“I will, sweetheart. Don’t worry.”


There was brief silence, and he asked, “What’s wrong, Jo?”

“Nothing,” she answered. “I was just hoping that you could bring home some White Castle…I’m craving some chicken rings right about now.”

“I got you. I’ll have the driver stop off at the one around the corner.”

“I love you, Dwight. See you when you get here.”

“I love you, too. Bye.”

He disconnected the call and requested an Uber. A driver in Joliet picked up the fare and headed in his direction. He also left the driver a note in the app stating that his truck was a half-block from the eastbound Minooka ramp and that he’d have his hazard lights on. He tried to shut his eyes for a brief moment, but a truck would zoom by and shake the entire frame of his vehicle every two minutes until the Uber driver arrived twenty minutes later and parked behind him. He then grabbed his book bag and stepped out the truck after he turned off his hazard lights.

“Hi, Dwight,” the Uber driver said after Dwight hopped in the back seat on the passenger side.

“Hey, Rick,” Dwight was weary.

“Long day, huh?”

“Yeah, you can say that.”

Rick was an older black man in his late forties or early fifties. He kept his late-model, black Ford Explorer clean and smelling fresh.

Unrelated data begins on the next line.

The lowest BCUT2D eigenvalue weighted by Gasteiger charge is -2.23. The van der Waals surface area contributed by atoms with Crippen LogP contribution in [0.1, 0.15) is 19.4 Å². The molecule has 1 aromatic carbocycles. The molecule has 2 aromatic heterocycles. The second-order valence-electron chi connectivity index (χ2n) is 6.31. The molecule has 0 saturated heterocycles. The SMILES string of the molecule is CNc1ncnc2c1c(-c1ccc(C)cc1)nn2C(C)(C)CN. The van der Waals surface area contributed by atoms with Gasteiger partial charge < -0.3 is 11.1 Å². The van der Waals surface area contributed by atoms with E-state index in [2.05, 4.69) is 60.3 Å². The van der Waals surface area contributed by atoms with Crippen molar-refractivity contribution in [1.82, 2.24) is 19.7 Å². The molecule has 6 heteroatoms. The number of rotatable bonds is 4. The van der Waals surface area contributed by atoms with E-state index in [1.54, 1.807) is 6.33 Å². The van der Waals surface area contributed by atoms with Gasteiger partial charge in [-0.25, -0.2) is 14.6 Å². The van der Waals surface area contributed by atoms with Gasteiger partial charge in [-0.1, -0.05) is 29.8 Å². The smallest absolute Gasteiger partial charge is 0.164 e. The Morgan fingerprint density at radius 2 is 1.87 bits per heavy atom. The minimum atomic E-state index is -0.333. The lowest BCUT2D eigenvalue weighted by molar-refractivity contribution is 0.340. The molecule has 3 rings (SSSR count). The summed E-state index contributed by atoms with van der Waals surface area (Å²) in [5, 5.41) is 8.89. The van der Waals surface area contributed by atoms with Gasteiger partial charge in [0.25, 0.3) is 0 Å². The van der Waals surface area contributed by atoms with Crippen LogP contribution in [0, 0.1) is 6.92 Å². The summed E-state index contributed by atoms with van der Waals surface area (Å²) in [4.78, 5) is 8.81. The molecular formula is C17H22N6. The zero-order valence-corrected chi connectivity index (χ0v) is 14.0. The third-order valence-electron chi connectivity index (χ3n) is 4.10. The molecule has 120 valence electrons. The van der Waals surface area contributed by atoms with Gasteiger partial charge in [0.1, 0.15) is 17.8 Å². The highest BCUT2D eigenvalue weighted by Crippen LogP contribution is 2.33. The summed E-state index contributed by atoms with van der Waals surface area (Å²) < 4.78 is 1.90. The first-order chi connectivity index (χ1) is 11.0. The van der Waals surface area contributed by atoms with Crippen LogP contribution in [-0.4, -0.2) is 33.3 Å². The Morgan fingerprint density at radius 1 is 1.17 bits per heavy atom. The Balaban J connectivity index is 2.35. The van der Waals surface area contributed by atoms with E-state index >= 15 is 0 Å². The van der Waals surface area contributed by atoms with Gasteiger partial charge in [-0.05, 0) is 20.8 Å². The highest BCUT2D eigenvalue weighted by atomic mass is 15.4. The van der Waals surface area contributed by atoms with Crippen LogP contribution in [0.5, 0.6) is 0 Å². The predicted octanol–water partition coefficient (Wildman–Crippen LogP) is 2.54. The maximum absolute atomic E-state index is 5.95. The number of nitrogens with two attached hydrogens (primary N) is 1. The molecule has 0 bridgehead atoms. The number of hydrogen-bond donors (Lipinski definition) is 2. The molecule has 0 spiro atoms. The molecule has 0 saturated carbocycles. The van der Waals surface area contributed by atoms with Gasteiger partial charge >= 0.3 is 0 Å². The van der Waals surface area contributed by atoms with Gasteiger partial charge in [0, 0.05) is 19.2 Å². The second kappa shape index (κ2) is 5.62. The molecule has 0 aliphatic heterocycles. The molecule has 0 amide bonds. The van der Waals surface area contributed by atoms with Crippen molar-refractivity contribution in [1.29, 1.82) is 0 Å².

“What’s wrong with your truck?” Rick asked.

“I think it’s the transmission,” Dwight answered. “I’ve been having problems for the last two weeks.”

“Yeah? You might as well junk it.”

“I know, but I have to figure out how I’m gonna get it back home.”

“A tow will cost you at least five hundred bucks to haul it back to Cal City from here.”

“Yeah, five hundred bucks that I don’t have…we’re living off my salary alone right now.”


“Yeah, three years. And you?”

“Divorced, ten years.”


“Two daughters and a son…all three of them are grown.”

“I have a two-year old daughter with one on the way.”

Interstate 80

“You happy?”

“Yeah, my wife and I have a great relationship.”

“That’s great. My wife and I were good at first, but we grew apart over time.”

“Do you have any advice for a young couple?”

“Yeah, never stop working at your relationship. Once you lose that connection, it’s almost impossible to get it back.”

Rick then sighed and asked, “So, what do you do for a living, if you don’t mind me asking?”

“No, not at all,” Dwight answered. “I’m a forklift operator at the Grainger warehouse.”

“That’s cool.”

“Yeah, I’ve been there a little over three months.”

“You like it?”

“It’s okay…pays the bills, you know.”

“I hear you.”

“Do you like driving?”

“It’s cool. I have my good days and bad days.”

“Rude customers?”

“Yeah, sometimes, and the traffic gets on my nerves, too.”

“You drive out here mostly?”

“Nah, I usually stay in the Loop…my last fare brought me out here.”

“Well, I’m thankful that it did because I just knew I’d be waiting at least an hour for somebody to pick me up.”

“Me too, two big fares in a row. I’m gonna call it the night after I drop you off.”